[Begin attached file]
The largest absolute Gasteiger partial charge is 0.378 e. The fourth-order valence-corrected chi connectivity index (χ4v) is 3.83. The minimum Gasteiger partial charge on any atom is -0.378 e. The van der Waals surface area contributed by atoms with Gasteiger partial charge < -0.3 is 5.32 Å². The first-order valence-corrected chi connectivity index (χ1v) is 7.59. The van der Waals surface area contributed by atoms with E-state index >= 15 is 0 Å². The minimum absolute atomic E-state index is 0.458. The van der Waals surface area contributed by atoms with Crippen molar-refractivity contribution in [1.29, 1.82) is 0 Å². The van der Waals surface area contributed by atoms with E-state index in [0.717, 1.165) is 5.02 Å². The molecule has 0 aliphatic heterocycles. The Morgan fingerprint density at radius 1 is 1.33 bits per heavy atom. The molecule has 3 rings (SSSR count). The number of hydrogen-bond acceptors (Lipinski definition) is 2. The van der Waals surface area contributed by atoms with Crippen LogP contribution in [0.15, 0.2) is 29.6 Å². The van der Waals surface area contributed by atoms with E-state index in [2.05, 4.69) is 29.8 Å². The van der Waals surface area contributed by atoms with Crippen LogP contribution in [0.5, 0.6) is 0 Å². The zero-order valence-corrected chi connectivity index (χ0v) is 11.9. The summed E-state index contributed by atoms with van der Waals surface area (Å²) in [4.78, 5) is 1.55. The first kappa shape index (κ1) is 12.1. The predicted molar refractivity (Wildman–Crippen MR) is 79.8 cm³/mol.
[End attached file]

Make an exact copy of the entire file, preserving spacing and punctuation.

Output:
The largest absolute Gasteiger partial charge is 0.378 e. The fourth-order valence-corrected chi connectivity index (χ4v) is 3.83. The minimum Gasteiger partial charge on any atom is -0.378 e. The van der Waals surface area contributed by atoms with Gasteiger partial charge < -0.3 is 5.32 Å². The first-order valence-corrected chi connectivity index (χ1v) is 7.59. The van der Waals surface area contributed by atoms with E-state index >= 15 is 0 Å². The minimum absolute atomic E-state index is 0.458. The van der Waals surface area contributed by atoms with Crippen molar-refractivity contribution in [1.29, 1.82) is 0 Å². The van der Waals surface area contributed by atoms with E-state index in [0.717, 1.165) is 5.02 Å². The molecule has 0 aliphatic heterocycles. The Morgan fingerprint density at radius 1 is 1.33 bits per heavy atom. The molecule has 3 rings (SSSR count). The number of hydrogen-bond acceptors (Lipinski definition) is 2. The van der Waals surface area contributed by atoms with Crippen LogP contribution in [0.15, 0.2) is 29.6 Å². The van der Waals surface area contributed by atoms with E-state index in [2.05, 4.69) is 29.8 Å². The van der Waals surface area contributed by atoms with Crippen LogP contribution in [0.5, 0.6) is 0 Å². The zero-order valence-corrected chi connectivity index (χ0v) is 11.9. The summed E-state index contributed by atoms with van der Waals surface area (Å²) in [4.78, 5) is 1.55. The first kappa shape index (κ1) is 12.1. The predicted molar refractivity (Wildman–Crippen MR) is 79.8 cm³/mol.